*λ*.

*ℓ*

_{1}norm minimization performed clearly better than the

*ℓ*

_{2}norm for both metrics. For this reason, in the examples of the following sections, only the

*ℓ*

_{1}norm minimization will be used for the regularized phase retrieval.

### 3.2. Experimental data

35. M. Stampanoni, A. Groso, A. Isenegger, G. Mikuljan, Q. Chen, A. Bertrand, S. Henein, R. Betemps, U. Frommherz, P. Böhler, D. Meister, M. Lange, and R. Abela, “Trends in synchrotron-based tomographic imaging: The SLS experience,” Proc. SPIE **6318**, 63180M (2006). [CrossRef]

^{rd}fractional Talbot order. The source-to-phase grating distance was 25m, the inter-grating distance was

*d*= 120mm and the grating periods were

*g*

_{1}= 3.98

*μ*m and

*g*

_{2}= 2.0

*μ*m. The materials of the absorption and phase grating were gold and silicon, respectively [36

36. C. David, J. Bruder, T. Rohbeck, C. Grünzweig, C. Kottler, A. Diaz, O. Bunk, and F. Pfeiffer, “Fabrication of diffraction gratings for hard X-ray phase contrast imaging,” Microelectron. Eng. **84**, 1172–1177 (2007). [CrossRef]

*n*= 1 –

*δ*+

*iβ*at 25keV of each material was known (available at http://sergey.gmca.aps.anl.gov), allowing for a calculation of the ground-truth image (calculated analytically by assuming a known sample profile).

*a-priori*knowledge about the image boundaries, assuming a background signal of zero. This assumption holds because the DPC image is flat-field corrected, essentially meaning that in a background pixel, the phase signals of the object and the reference scan should be the same. The optimization problem, consisting now of two regularization terms, is defined as: In the second regularization term, the matrix

*M*operates as a binary mask for the pixels in the image

*f*at the left and right edges. For the norm parameter,

*p*= 2 was chosen, because this constrains the image to have low energy at the edge pixels. While the first regularization parameter

*λ*

_{1}was varied, the second regularization parameter was kept constant at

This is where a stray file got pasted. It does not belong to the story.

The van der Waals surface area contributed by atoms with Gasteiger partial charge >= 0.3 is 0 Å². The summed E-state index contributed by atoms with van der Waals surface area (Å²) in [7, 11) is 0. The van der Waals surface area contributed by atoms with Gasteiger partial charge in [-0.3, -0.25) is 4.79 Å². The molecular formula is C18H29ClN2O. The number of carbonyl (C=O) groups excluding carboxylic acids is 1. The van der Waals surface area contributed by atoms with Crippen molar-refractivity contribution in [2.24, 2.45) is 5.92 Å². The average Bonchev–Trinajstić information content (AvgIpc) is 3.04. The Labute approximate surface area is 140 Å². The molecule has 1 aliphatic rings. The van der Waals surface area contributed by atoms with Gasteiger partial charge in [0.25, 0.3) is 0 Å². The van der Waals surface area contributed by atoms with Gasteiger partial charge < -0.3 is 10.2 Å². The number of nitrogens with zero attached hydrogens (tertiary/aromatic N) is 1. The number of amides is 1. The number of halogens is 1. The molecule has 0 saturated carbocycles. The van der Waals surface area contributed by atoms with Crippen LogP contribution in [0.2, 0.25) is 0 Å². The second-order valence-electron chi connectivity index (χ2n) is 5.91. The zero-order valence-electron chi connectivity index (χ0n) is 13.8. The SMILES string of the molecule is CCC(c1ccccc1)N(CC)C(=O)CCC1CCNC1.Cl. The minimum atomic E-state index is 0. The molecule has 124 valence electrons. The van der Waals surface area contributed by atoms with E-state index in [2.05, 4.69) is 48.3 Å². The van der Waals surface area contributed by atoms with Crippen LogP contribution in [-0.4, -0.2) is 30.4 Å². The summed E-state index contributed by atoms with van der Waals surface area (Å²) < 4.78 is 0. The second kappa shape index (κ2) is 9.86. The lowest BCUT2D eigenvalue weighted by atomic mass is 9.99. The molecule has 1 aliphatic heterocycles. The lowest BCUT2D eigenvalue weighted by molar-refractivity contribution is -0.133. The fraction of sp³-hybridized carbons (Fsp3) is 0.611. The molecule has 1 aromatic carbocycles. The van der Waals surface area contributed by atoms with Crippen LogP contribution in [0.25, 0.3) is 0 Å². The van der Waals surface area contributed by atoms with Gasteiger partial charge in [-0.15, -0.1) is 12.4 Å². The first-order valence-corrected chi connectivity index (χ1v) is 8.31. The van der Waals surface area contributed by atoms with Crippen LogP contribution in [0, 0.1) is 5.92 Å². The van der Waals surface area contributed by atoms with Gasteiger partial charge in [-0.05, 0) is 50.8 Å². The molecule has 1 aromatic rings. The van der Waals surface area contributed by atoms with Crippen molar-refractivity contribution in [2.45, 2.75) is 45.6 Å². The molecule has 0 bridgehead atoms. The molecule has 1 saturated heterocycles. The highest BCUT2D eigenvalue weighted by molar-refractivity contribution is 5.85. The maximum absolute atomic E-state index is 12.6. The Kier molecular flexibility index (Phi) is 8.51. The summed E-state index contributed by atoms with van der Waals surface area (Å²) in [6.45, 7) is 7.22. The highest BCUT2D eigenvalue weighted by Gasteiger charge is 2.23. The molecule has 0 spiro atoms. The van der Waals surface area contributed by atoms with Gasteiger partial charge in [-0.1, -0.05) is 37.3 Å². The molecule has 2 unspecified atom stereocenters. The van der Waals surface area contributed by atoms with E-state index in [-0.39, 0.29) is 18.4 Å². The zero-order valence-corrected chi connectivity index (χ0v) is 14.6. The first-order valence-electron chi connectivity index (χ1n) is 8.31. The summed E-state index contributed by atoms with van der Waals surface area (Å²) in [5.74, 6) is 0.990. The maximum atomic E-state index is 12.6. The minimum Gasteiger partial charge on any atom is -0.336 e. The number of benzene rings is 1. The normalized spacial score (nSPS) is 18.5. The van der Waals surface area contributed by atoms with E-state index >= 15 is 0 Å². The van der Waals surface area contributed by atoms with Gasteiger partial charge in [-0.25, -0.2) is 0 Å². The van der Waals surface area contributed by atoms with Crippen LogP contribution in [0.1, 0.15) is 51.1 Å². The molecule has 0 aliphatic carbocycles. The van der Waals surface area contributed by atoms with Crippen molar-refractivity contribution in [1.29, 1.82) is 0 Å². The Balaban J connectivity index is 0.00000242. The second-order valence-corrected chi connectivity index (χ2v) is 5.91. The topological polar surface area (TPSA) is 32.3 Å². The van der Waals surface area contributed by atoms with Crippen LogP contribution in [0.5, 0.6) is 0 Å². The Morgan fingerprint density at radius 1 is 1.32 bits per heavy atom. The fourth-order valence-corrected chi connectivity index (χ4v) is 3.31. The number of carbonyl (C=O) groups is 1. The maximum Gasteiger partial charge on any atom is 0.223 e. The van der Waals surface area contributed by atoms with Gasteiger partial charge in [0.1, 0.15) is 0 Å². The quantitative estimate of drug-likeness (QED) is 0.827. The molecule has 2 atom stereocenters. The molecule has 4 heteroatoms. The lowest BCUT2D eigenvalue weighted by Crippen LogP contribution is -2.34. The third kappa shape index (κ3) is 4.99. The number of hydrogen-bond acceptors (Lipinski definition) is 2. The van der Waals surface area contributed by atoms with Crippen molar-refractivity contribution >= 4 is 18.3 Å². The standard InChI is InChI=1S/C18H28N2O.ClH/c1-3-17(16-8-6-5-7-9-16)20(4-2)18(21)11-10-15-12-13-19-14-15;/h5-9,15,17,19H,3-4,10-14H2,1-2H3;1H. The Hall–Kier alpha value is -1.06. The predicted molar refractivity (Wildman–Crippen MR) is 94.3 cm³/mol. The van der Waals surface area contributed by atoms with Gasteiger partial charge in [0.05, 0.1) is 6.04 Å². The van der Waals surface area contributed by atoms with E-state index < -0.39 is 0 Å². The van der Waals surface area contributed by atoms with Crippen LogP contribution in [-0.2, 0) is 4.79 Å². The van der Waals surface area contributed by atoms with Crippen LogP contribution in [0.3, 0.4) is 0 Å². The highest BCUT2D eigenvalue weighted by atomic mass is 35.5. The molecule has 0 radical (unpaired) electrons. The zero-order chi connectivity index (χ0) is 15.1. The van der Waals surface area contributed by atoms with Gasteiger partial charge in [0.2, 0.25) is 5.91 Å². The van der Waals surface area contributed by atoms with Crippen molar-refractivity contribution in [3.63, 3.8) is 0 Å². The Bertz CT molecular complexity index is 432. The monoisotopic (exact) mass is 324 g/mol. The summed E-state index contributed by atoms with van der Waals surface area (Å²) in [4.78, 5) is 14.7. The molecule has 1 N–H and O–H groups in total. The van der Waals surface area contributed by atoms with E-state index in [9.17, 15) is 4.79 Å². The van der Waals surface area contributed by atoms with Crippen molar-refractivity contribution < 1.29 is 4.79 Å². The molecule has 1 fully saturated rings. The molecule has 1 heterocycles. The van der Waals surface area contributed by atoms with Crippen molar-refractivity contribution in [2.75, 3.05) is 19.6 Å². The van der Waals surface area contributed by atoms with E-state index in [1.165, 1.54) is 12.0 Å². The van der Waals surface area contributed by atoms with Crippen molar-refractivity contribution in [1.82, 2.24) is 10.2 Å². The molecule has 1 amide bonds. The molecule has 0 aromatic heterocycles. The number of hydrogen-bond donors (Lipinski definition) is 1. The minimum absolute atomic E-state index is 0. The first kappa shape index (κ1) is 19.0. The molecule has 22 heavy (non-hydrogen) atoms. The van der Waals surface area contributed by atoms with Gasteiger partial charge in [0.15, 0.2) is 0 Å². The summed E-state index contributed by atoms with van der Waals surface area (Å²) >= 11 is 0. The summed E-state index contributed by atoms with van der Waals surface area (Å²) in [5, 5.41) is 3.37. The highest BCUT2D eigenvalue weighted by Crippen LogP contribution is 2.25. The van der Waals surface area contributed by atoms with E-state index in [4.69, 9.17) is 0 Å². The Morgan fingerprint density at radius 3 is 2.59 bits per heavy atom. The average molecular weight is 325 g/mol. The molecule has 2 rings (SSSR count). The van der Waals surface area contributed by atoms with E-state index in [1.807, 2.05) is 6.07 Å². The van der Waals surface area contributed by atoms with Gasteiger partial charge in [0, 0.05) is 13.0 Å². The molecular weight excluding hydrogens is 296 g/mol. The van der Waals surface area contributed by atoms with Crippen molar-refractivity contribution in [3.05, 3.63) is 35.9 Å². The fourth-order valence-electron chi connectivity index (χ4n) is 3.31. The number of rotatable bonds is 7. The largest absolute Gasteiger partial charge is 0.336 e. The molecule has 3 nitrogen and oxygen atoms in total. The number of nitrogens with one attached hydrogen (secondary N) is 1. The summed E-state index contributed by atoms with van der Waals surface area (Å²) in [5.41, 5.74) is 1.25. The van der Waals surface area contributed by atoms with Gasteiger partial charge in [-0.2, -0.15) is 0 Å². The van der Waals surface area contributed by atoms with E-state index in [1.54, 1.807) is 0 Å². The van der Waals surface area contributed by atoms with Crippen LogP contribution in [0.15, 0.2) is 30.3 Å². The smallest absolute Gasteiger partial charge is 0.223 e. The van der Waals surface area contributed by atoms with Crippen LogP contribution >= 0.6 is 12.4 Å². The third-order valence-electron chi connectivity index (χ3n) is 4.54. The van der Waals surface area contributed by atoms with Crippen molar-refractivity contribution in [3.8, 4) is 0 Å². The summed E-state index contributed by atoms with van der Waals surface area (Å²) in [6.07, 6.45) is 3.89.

*λ*

_{2}= 10

^{−2}. Since the second regularization term only constrains parts of the image, the phase retrieval is not very sensitive to

*λ*

_{2}, making an exact determination of an optimum for this parameter unnecessary. There is a high certainty that a background signal of zero is a true assumption, therefore the value should be kept high. On the other hand, in order to avoid a too strong influence of this term to the result,

*λ*

_{2}should at the same time be kept small. The choice of

*λ*

_{2}= 10

^{−2}is purely empirical and does not represent a unique optimum.

*λ*

_{1,RMSE}=

*λ*

_{1,CNR}= 5 · 10

^{−4}). Again, the suppression of stripe artifacts in the regularized integration is clearly visible, if Fig. 5(b) and (c) are compared. According to Fig. 5(e), the quantitative phase recovery could be improved over the whole investigated range of the regularization parameter, although a complete agreement to the calculated ground-truth was not achieved (Fig. 5(f)). However, it is important to notice that the result of Fig. 5(f) must be taken with care due to the following important facts: In this example, RI was compared with DI after a vertical summation of the images, not by looking at line profiles (as it was done in the simulations). This summation also smoothes out the stripe artifacts in DI and therefore, the DI line in Fig. 5(f) would be expected to highly match the ground-truth line, which is not the case. This inconsistency might result from several random effects, as for example inhomogeneities in the material, inexact numbers for the material densities and the refractive indeces or inconsistencies of the DPC measurements resulting from grating drift or grating imperfections from the fabrication process. Due to these facts, it is impossible to state that RI was indeed quantitatively more accurate than DI, simply because the ground-truth is actually unknown. On the other hand, due to the removal of the stripe artifacts, it is very likely that a line profile from RI is quantitatively more accurate than a line profile (no vertical summation) of DI.